UPDATE: Bill expanding public notice goes to Missouri governor

Wednesday, May 5, 2010 | 6:08 p.m. CDT

 JEFFERSON CITY — Missourians would get more advance notice about public meetings involving taxes under legislation sent Wednesday to Gov. Jay Nixon.

The state now requires governing bodies to post notice of all public meetings at least 24 hours in advance — either on a website or in a prominent public place.

Under the bill, four days' notice would be required before any meeting on tax increases, creation of special taxing districts or use of eminent domain. The Senate gave final approval to the bill Wednesday; the House passed it earlier this week.

The legislation also bars governing bodies from voting on taxes until after people have had a chance to comment during a public hearing.

Sponsoring Sen. Eric Schmitt, R-Glendale, said the public deserves more of a chance to comment on proposed tax increases.

A similar provision in a bill that died last year drew support from representatives of a labor union and retailers, who said cities sometimes give developers more notice than the public when officials are going to be considering development incentives.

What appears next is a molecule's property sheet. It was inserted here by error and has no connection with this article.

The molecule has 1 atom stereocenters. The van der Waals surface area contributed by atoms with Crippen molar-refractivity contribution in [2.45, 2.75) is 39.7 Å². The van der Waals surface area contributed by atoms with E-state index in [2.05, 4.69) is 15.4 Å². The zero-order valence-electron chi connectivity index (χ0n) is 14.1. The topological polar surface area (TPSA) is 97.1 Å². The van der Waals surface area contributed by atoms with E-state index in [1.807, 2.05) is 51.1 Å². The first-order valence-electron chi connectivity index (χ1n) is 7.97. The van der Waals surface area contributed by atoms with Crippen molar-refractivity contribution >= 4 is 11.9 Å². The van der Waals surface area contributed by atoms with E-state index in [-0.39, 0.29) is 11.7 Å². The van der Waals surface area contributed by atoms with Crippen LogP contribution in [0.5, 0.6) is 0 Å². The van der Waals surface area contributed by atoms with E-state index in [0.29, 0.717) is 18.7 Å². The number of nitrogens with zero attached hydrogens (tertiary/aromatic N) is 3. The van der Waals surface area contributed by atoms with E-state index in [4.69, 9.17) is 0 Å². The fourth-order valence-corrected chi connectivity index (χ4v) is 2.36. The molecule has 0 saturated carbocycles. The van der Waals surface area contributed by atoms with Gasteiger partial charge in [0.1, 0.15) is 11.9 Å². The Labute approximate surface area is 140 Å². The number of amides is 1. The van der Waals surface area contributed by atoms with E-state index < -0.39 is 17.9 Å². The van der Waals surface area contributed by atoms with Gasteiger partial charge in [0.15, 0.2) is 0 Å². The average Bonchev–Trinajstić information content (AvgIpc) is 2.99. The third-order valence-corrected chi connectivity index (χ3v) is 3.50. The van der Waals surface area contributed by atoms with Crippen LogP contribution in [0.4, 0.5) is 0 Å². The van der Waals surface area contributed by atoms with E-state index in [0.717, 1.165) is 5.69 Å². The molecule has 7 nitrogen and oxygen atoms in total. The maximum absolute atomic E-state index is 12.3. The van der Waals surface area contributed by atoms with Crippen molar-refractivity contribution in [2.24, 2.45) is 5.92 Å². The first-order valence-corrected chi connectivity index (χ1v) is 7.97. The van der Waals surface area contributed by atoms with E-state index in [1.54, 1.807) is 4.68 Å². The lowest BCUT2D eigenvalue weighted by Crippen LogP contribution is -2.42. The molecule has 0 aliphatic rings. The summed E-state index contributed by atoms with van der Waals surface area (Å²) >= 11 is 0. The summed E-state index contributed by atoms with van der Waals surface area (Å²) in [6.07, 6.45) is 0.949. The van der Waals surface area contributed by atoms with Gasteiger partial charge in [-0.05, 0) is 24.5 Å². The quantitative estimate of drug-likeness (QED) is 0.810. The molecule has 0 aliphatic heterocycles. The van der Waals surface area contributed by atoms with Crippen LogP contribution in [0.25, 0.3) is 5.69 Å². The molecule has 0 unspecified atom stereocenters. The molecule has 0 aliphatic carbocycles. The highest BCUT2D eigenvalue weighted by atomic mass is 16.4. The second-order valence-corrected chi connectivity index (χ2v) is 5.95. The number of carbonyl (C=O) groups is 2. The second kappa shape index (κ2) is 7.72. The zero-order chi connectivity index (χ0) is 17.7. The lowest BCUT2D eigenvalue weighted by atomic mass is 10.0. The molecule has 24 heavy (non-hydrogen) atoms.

Missouri Municipal League interim director Richard Sheets said this year's legislation was written in response to an argument between a St. Louis area developer and some retailers who felt they didn't get adequate notice of meetings on a transportation development district.

Stores within these development districts charge up to 1 percent in special sales taxes to help pay for infrastructure such as roads, bus stops and interchanges. Developers like the tax because they recoup their costs, but retailers fear the additional cost could encourage shoppers to go elsewhere — and object they don't have a say in whether they will have to charge it.

Missouri Press Association executive director Doug Crews said lawmakers working on changes to the state Sunshine Law focused on issues that directly affect citizens and retailers instead of trying to expand public notice for all government meetings.

"I think this is a good step, although it is pretty narrow," Crews said. He said that 24 hours notice isn't enough notice for any meeting.



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